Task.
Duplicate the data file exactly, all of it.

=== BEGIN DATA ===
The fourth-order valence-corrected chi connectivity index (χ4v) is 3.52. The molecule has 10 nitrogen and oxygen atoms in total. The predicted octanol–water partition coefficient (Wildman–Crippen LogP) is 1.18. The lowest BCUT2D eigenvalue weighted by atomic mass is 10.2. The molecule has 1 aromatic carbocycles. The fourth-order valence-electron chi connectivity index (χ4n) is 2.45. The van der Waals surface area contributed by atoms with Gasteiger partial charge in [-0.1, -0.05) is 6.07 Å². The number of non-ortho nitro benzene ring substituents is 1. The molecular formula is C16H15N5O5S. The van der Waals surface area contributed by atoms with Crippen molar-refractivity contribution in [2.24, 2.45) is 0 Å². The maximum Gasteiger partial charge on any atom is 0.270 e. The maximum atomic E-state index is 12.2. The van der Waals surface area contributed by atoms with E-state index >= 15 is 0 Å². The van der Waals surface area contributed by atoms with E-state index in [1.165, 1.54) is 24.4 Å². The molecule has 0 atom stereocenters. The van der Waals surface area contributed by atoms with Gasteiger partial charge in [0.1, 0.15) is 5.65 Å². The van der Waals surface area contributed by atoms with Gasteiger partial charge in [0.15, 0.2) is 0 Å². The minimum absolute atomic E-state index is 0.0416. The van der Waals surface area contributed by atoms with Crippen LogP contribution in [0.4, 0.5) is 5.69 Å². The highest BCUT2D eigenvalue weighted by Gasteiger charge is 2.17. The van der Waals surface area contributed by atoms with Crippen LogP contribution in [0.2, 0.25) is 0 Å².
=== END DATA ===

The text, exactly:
The fourth-order valence-corrected chi connectivity index (χ4v) is 3.52. The molecule has 10 nitrogen and oxygen atoms in total. The predicted octanol–water partition coefficient (Wildman–Crippen LogP) is 1.18. The lowest BCUT2D eigenvalue weighted by atomic mass is 10.2. The molecule has 1 aromatic carbocycles. The fourth-order valence-electron chi connectivity index (χ4n) is 2.45. The van der Waals surface area contributed by atoms with Gasteiger partial charge in [-0.1, -0.05) is 6.07 Å². The number of non-ortho nitro benzene ring substituents is 1. The molecular formula is C16H15N5O5S. The van der Waals surface area contributed by atoms with Crippen molar-refractivity contribution in [2.24, 2.45) is 0 Å². The maximum Gasteiger partial charge on any atom is 0.270 e. The maximum atomic E-state index is 12.2. The van der Waals surface area contributed by atoms with E-state index >= 15 is 0 Å². The van der Waals surface area contributed by atoms with E-state index in [1.165, 1.54) is 24.4 Å². The molecule has 0 atom stereocenters. The van der Waals surface area contributed by atoms with Gasteiger partial charge in [0.1, 0.15) is 5.65 Å². The van der Waals surface area contributed by atoms with Gasteiger partial charge in [0.15, 0.2) is 0 Å². The minimum absolute atomic E-state index is 0.0416. The van der Waals surface area contributed by atoms with Crippen LogP contribution in [0.4, 0.5) is 5.69 Å². The highest BCUT2D eigenvalue weighted by Gasteiger charge is 2.17. The van der Waals surface area contributed by atoms with Crippen LogP contribution in [0.2, 0.25) is 0 Å².